'There was a time when you couldn't talk about nuclear power at dinner parties'

Tim Stone's enthusiasm for energy is infectious. Mark Leftly talks to the KPMG boss who wants to be – a Beach Boy

A 57-year-old Oxford-educated chemist is as giddy as a schoolboy when Brian Wilson, of Beach Boys fame, launches into yet another hit. The man turns to his son, who has taken him to the concert for his birthday, and blurts out: "That's what I want to do when I grow up."

Dr Tim Stone is one of life's enthusiasts. Paul Lester, chief executive at FTSE250 support services group VT, says: "You can't help but get enthusiastic too when Tim's talking about something, it's infectious." More important is a fierce intelligence: "He's extremely knowledgeable about nuclear, defence and the private finance initiative (PFI). Tim has a big brain and can absorb enormous amounts of data and process it – and that's why governments like him."

Dr Stone is chairman of the global infrastructure and projects group at KPMG, one of the big four accountants. The awkward title fails to hint at Dr Stone's influence. For more than a decade, he has been at the heart of government thinking, helping to develop key policy initiatives. At present, he is seconded, one and a half days a week, to the Government as its nuclear adviser, and, so, is the man who will set up the framework to deliver the ambitious reactor roll-out programme. Sources say that his "fingerprints are all over" the Government's £5.2bn-a-year plan to rebuild every secondary school in the country, while he has helped develop many of the PFI models that critics say amount to privatisation.

Despite relaying rock star ambitions to his son, Dr Stone is not a showman. He tends to work his way through the complex webs of government and private-sector relationships through his thick contacts book. Ask anyone involved in the bidding for a government contract whether they know Dr Stone, and the answer is typically a smile and a "yes".

"I'm having a whale of a time with my mixture of day jobs," he beams, on the fifth floor of KPMG's central London offices. He seems to be hinting that he would very much like his two-year nuclear secondment, due to finish in January, to be extended. This is a likely scenario given that the nuclear programme is at a crunch point. EDF, the French power giant, has just bought British Energy for £12.4bn, meaning that it can use its nuclear expertise to develop sites across the country by 2017 – the date that the Government wants the first of the new plants operational. The Climate Change Bill, passed last month, commits the Government to cutting carbon emissions by 80 per cent by 2050, which makes nuclear power more essential.

"Nuclear is the only low-carbon form of baseload that we have," says Dr Stone, meaning that nuclear plants provide a constant supply of electricity, 24/7. Tidal power, for example, produces peaks of electricity twice a day. This means nuclear power is the only guaranteed way to constantly provide clean energy. There are plenty who oppose Dr Stone's reasoning, but he thinks there is a greater acceptance of the nuclear industry than even just two to three years ago. "There was a time that nuclear power was treated like politics, money and religion at dinner parties – you couldn't talk about it. Now people do."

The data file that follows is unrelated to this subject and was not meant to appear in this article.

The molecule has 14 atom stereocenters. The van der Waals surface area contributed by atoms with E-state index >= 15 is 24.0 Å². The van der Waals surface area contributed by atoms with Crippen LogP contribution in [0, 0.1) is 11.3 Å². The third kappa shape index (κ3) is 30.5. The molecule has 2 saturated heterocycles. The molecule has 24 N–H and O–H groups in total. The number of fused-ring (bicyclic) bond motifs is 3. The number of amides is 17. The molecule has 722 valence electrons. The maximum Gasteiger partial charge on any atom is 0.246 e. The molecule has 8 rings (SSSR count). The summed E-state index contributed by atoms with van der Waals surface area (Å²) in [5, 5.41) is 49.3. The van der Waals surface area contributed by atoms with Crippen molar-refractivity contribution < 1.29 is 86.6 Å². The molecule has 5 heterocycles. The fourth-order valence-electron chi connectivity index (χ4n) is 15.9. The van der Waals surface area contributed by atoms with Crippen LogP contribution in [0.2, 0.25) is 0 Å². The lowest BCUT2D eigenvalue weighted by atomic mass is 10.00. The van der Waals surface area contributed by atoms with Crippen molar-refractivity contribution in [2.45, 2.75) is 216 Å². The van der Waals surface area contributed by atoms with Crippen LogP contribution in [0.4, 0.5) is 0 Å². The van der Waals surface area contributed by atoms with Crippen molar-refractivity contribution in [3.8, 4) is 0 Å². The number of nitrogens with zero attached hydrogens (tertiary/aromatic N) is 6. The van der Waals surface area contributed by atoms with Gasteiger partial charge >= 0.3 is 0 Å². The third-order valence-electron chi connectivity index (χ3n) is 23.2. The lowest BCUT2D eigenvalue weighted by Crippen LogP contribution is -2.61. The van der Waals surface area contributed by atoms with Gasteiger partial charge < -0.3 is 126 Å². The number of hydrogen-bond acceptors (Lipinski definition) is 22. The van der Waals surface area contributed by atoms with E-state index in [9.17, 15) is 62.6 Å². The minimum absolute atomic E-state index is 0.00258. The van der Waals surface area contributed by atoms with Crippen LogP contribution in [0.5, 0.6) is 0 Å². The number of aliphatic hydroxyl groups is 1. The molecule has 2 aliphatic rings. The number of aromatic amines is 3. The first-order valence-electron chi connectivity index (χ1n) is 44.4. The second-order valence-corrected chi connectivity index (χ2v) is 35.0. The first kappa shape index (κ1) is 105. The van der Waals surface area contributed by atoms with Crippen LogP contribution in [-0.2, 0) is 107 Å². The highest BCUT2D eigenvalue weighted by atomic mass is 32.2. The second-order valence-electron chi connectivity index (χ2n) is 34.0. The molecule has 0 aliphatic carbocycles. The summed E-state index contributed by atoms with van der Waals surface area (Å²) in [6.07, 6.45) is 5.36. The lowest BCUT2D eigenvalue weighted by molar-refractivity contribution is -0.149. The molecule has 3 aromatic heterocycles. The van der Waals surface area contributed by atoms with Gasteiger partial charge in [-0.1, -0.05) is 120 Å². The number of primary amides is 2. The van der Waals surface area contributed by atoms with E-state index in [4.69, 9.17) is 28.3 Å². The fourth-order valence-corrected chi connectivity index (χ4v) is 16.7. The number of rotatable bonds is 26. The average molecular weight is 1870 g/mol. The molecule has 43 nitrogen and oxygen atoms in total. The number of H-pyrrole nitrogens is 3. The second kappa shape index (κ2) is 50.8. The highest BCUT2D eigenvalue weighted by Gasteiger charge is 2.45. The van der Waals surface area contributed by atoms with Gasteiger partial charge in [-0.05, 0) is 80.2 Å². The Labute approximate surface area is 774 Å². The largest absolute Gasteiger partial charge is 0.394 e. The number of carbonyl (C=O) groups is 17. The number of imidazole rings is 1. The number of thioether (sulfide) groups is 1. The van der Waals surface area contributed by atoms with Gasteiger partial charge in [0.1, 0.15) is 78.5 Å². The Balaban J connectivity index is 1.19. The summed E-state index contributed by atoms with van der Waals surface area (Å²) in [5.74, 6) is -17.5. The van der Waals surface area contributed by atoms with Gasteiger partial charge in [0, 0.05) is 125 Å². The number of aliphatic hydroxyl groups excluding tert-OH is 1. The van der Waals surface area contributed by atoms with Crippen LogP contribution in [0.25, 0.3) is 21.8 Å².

The fear of the "n" word meant that the solution to hitting low carbon targets "was staring us in the face – though that's easy to say with 20:20 hindsight".

The Government has never said how many nuclear plants it wants built, making it clear that the market should decide, with operators going to ministers when they have identified suitable sites to develop them. However, it's thought that John Hutton, the former Business Secretary who led the nuclear programme until it was moved to Ed Miliband at the newly created energy and climate change department last month, envisaged 10 to 15 plants as possible. To hit an 80 per cent carbon reduction target could take up to double that, according to some industry sources.

While Dr Stone won't be drawn on government projections, he does admit to hoping that nuclear operators will have come up with plant plans early next year. "I would hope that at least two operators with identified sites should have come forward by Easter, although one more than that would be very good news," he says.

EDF is bound to be one of those operators. The British Energy deal, which is still subject to European Union competition approval, should see EDF build four reactors. The French company would like to develop the reactors at Hinkley Point in Somerset and at Sizewell in Suffolk, which are existing British Energy nuclear sites.

Although Dr Stone clearly loves his secondment – he broke his foot while photographing the engine room of a nuclear-powered ice breaker while on holiday in the North Pole – his time is divided. He is a non-executive board member of the European Investment Bank, which in typical wide-eyed fashion he describes as "a magical institution", and recently took on an advisory role with the Welsh Assembly.

In Wales, Dr Stone heads up the Strategic Capital Investment Advisory Panel, which will help Welsh leaders spend about £400m in capital projects over the next three years. "We'll be looking at investing in projects that help to deliver bigger policy objectives," he says, giving little away. This takes him back towards his PFI roots. The PFI typically sees the private sector build, run and maintain public assets such as schools and hospitals over, say, 30 years. The private sector pays for the project, and the Government pays it back over the contract length.